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Plant protein is playing an increasingly important role in food security – and is expected to make up around one-third of the world’s protein market by 2050.

This trend, driven by global population growth as well as health and environmental concerns, is motivating the work of Protein Industries Canada (PIC), a supercluster of partners working to position Canada as the leading centre for high-quality plant-based protein, says Bill Greuel, CEO of PIC.

A key area of investigation focuses on value-added processing efficiency. “Let’s take yellow peas, for example,” says Mr. Greuel. “There is a huge market globally for pea protein as a functional ingredient and energy source in a number of different foods and animal feed products.”

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Food processors are looking for processing methodologies that are energy- and water-use efficient and also yield products with a high protein concentration, he says. And industry- and research partnerships can provide valuable answers. Existing research infrastructure, such as the Food Processing Development Centre in Alberta, for example, already has a track record of helping companies develop new food products using ingredients coming from the region.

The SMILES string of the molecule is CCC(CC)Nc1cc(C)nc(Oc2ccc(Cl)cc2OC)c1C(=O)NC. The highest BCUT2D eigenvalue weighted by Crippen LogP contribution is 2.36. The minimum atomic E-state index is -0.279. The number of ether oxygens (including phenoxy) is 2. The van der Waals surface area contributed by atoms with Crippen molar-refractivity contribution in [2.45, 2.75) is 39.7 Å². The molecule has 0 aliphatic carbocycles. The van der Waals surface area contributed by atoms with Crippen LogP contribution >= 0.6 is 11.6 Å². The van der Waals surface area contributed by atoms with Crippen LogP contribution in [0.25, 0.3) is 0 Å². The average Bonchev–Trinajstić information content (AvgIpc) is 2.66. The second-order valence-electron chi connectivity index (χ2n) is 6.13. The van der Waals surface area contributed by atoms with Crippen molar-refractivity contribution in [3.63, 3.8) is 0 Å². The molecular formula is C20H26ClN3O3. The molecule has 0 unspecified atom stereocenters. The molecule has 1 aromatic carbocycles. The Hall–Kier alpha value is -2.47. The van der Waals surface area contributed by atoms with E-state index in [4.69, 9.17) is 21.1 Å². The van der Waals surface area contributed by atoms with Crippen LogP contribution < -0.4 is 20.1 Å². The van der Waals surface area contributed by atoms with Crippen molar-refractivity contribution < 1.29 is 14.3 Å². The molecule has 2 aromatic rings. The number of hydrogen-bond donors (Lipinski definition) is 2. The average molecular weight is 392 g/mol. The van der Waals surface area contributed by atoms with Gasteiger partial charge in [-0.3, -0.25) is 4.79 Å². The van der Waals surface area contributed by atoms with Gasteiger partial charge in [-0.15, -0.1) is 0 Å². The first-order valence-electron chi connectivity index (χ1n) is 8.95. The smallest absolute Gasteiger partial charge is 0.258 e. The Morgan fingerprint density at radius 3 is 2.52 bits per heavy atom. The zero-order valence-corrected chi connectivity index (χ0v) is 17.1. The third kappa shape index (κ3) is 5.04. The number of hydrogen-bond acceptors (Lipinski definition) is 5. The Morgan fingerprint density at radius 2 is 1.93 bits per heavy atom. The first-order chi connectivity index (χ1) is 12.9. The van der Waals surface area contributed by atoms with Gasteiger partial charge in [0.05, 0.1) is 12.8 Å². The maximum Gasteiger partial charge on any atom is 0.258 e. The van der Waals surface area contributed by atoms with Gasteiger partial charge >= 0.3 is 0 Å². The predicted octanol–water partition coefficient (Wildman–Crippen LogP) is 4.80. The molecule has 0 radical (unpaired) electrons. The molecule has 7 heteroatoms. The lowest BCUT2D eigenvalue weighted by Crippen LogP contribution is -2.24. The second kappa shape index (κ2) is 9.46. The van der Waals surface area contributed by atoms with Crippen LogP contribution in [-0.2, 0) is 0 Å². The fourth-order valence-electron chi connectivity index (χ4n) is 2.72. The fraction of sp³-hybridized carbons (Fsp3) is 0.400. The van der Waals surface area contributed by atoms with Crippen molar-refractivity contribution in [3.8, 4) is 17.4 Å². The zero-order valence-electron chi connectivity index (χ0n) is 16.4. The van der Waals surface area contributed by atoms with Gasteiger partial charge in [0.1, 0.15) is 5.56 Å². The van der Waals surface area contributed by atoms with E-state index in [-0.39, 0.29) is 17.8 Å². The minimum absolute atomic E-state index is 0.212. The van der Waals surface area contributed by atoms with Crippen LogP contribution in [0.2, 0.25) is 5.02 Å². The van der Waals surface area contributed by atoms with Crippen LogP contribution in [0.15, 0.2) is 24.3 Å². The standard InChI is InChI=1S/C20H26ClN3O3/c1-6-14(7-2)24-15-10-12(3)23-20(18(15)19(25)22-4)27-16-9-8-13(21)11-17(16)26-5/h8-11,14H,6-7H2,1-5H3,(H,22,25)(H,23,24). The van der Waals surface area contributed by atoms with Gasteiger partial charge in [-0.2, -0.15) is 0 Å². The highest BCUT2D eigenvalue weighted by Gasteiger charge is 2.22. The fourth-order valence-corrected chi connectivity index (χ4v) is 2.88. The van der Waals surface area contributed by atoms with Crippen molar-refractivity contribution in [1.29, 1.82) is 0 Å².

PIC is supported by the federal government’s Innovation Superclusters Initiative, which Mr. Greuel sees as a response to the urgent call to boost Canadian research and innovation intensity. “The supercluster initiative allows industry to select key projects – and the government provides funding to de-risk private sector investments,” he says. “Since the intention is to focus on projects with the greatest economic impact, partnering with industry is essential. Industries know cost structures, technical constraints and customer needs – they know what it takes to achieve the highest return on investment.”

PIC’s objective is to look at all aspects of food production, says Mr. Greuel. In the example of the yellow peas, genome analysis and advanced breeding techniques can potentially achieve an increase in the peas’ protein concentration already at the breeding stage.

“This can make processing much more efficient and allow processors to reach new markets with products that have a higher protein content,” he says. “We aim to invest in research and development along the entire supply chain – from plant breeding, farming and processing all the way to the end user.”


Produced by Randall Anthony Communications. The Globe’s editorial department was not involved in its creation.

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